|The first excerpt represents the past or something you must release, and is drawn from The White Moll by Frank L. Packard:
and the gang had not found out the location of that hoard; but they
had found out where Perlmer kept his spurious papers - stuffed in
at the back of the bottom drawer of his desk in his office,
practically forgotten, practically useless to Perlmer any more, for,
having once shown them to Viner, there was no occasion to call them
into service again unless Viner showed signs of getting a little
out of hand and it became necessary to apply the screws once more.
For the rest, it was a very simple matter. Perlmer had an office
in a small building on lower Sixth Avenue, and it was his custom
to go to his office in the evenings and remain there until ten
o'clock or so. The plan then, according to the code message, was
|The second excerpt represents the present or the deciding factor of the moment, and is drawn from Ferragus by Honore de Balzac:
the last week. Ah," he said, interrupting himself, "here comes the
funeral of Monsieur le Baron de Maulincour! A fine procession, that!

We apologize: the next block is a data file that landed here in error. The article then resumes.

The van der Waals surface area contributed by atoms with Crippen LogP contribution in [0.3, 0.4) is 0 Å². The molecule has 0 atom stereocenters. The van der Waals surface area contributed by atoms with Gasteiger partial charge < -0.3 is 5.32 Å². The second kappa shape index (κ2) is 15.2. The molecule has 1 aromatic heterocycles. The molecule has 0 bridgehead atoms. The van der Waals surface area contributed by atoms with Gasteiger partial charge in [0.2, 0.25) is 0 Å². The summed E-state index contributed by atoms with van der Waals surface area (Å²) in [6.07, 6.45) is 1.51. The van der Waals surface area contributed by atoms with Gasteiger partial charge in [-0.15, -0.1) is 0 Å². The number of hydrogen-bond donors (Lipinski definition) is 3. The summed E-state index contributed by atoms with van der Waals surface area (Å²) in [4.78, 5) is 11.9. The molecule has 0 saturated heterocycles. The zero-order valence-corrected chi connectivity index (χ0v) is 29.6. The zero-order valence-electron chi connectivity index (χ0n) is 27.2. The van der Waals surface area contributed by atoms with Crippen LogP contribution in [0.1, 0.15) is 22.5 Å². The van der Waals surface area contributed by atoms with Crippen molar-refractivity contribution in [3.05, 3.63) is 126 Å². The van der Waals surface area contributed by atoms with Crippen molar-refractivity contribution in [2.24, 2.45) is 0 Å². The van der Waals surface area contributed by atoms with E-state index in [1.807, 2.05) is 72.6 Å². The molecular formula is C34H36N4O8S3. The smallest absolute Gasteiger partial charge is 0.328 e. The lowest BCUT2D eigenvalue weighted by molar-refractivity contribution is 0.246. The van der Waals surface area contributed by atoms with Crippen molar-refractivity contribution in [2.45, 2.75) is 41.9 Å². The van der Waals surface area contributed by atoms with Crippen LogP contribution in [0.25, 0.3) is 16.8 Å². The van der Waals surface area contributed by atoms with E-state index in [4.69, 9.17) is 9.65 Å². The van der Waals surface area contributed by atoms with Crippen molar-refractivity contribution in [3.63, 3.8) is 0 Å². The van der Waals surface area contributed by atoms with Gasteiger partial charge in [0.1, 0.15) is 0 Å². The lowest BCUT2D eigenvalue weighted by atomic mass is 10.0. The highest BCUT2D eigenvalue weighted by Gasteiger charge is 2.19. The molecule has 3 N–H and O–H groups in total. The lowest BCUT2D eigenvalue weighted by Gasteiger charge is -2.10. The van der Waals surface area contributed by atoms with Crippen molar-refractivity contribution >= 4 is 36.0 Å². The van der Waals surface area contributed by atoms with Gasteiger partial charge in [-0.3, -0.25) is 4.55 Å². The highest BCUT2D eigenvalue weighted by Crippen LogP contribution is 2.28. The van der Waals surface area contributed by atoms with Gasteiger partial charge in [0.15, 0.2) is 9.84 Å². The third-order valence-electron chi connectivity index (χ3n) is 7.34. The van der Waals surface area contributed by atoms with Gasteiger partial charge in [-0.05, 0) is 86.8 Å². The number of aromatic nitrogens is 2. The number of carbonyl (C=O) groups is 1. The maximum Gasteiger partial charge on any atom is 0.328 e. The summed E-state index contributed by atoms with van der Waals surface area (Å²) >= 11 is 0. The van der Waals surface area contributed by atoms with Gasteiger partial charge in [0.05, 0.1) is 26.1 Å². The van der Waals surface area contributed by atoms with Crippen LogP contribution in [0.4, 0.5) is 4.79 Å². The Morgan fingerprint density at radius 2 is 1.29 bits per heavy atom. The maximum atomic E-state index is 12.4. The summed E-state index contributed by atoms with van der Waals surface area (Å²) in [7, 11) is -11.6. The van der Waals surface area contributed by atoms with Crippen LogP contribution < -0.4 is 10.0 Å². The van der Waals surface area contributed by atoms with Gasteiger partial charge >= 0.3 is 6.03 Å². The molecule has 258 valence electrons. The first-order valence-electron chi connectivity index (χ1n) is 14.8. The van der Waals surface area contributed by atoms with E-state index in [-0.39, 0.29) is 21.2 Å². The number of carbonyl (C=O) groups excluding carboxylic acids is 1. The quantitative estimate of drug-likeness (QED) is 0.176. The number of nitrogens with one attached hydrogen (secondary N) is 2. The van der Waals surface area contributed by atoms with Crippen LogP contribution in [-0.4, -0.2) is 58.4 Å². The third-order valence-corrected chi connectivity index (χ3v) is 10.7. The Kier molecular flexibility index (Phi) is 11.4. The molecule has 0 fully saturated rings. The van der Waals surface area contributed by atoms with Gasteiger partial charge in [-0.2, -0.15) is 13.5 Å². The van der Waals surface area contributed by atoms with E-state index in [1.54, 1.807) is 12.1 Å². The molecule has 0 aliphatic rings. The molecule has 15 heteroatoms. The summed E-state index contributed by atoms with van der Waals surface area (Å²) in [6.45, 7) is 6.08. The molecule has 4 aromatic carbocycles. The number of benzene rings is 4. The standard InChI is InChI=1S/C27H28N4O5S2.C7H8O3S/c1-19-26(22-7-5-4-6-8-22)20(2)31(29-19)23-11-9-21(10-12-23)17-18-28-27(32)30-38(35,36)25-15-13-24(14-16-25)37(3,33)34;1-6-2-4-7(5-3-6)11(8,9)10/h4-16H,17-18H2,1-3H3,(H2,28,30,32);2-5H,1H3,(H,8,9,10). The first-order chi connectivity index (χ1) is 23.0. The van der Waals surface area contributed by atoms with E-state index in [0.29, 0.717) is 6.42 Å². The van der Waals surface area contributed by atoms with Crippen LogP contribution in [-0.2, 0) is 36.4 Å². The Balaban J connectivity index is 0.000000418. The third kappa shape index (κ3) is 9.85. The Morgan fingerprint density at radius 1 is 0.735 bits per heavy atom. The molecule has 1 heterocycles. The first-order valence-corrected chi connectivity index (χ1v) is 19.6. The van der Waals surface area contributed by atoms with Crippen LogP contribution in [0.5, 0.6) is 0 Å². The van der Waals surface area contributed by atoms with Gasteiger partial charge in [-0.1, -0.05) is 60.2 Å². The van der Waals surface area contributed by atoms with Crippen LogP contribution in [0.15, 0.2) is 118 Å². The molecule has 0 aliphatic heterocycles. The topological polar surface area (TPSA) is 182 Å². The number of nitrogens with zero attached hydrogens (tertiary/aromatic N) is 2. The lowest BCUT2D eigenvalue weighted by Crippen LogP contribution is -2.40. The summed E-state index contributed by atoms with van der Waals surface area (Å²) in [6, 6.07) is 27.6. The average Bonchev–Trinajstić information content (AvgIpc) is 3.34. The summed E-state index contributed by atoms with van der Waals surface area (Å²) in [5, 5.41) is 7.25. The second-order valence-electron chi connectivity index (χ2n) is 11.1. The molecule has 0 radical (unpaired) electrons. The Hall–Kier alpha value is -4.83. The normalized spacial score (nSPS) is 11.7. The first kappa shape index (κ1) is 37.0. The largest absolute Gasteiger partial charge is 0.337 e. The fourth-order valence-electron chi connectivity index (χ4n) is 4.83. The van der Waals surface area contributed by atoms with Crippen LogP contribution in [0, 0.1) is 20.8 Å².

He has soon followed his grandmother. Some families, when they begin
to go, rattle down like a wager. Lots of bad blood in Parisians."
"Monsieur," said Jacquet, touching him on the arm, "the person I spoke
of is Madame Jules Desmarets, the wife of the broker of that name."
"Ah, I know!" he replied, looking at Jacquet. "Wasn't it a funeral
with thirteen mourning coaches, and only one mourner in the twelve
first? It was so droll we all noticed it--"
"Monsieur, take care, Monsieur Desmarets is with me; he might hear
you, and what you say is not seemly."
|The third excerpt represents the future or something you must embrace, and is drawn from The Faith of Men by Jack London:
The partners, true to the old-timer custom, had intended to stake
down-stream from the strike, but when they saw claim 81 BELOW
blazed on a tree,--which meant fully eight miles below Discovery,--
they changed their minds. The eight miles were covered in less
than two hours. It was a killing pace, over so rough trail, and
they passed scores of exhausted men that had fallen by the wayside.
At Discovery little was to be learned of the upper creek.
Cormack's Indian brother-in-law, Skookum Jim, had a hazy notion
that the creek was staked as high as the 30's; but when Kink and
Bill looked at the corner-stakes of 79 ABOVE, they threw their
stampeding packs off their backs and sat down to smoke. All their